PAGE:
OCDSB aims for 'status quo' despite provincial education cuts
Ottawa's largest public board to eliminate 20 full-time positions at high schools in 2019-20
Staff at Ottawa's public school board are recommending a budget for 2019-2020 that will try to balance out the effects of the Ontario government's changes to school funding.
The Ottawa-Carleton District School Board (OCDSB) staff will present their budget recommendations to trustees tonight.
"We're trying to have, as much as possible, a status quo approach for 2019-2020. But the report does identify that there are still significant funding cuts to come," said Mike Carson, chief financial officer for the OCDSB.
The board will look to eliminate 20 full-time equivalent teaching positions from secondary schools because the province cut "program enhancement funding."
"That allowed us to provide up to about 120 extra classes across the high school system, in order to make sure that courses were available to kids in their schools even if they may not have been fully subscribed," Carson said.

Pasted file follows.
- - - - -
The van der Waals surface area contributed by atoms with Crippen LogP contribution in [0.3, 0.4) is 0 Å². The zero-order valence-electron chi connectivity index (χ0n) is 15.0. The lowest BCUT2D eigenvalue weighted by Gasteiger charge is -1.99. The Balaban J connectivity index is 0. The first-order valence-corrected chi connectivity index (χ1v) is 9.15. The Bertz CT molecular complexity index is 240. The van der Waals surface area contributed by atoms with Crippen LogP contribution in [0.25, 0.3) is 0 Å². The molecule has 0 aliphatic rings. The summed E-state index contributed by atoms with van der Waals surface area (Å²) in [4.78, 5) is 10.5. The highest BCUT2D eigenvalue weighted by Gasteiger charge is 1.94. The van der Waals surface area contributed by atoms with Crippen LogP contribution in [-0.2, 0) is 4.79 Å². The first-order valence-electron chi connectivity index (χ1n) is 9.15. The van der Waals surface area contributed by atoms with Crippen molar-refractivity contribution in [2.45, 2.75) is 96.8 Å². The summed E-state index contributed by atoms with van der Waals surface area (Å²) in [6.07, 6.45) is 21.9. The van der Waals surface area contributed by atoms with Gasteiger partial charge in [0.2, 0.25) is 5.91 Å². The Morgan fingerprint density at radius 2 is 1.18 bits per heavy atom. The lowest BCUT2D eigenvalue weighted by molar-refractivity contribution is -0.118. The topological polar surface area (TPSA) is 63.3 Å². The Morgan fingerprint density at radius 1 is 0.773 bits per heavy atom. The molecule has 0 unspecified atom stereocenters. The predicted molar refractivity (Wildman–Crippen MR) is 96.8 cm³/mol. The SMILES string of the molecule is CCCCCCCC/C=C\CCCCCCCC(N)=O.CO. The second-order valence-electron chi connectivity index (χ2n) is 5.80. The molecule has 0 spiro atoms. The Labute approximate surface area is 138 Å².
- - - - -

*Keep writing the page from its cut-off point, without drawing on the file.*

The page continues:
That may mean some courses are only offered in one semester or create other scheduling challenges, he said.
Up to $6M gap
The province is increasing the average high school class size from 22 to 28 students, providing funding to allow for teachers to leave their positions through attrition.
However, Carson said that funding is not enough for the Ottawa board, which is also bound by the class sizes stipulated in its collective agreements.
He said this has created a hole in the budget of between $4 and $6 million.
Carson said some teaching positions have been added for the coming school year because of increased enrolment and changing needs.
The province is also eliminating the local priorities funding budget this year, which funds 87 full-time equivalent teaching and support positions.
While this OCDSB budget doesn't eliminate those positions, there may be more drastic changes next year, Carson said.
He said staff have also revised estimates for snow clearing and salary changes
Warning on class size increases
At a meeting Tuesday night, the board approved sending feedback to the province about the class size increases.
The full implementation of the increase in class sizes over four years will lead to a reduction of 300 secondary school teaching positions and the elimination of 1,800 classes, according to a report from the OCDSB advocacy strategy committee.
The report said the province should exempt technology and specialty courses from the new class size average because they may require smaller class sizes due to lack of equipment or for safety reasons.
The report also said administrators may have difficulty offering courses such as advanced physics or chemistry, which have low enrolment despite being post-secondary prerequisites.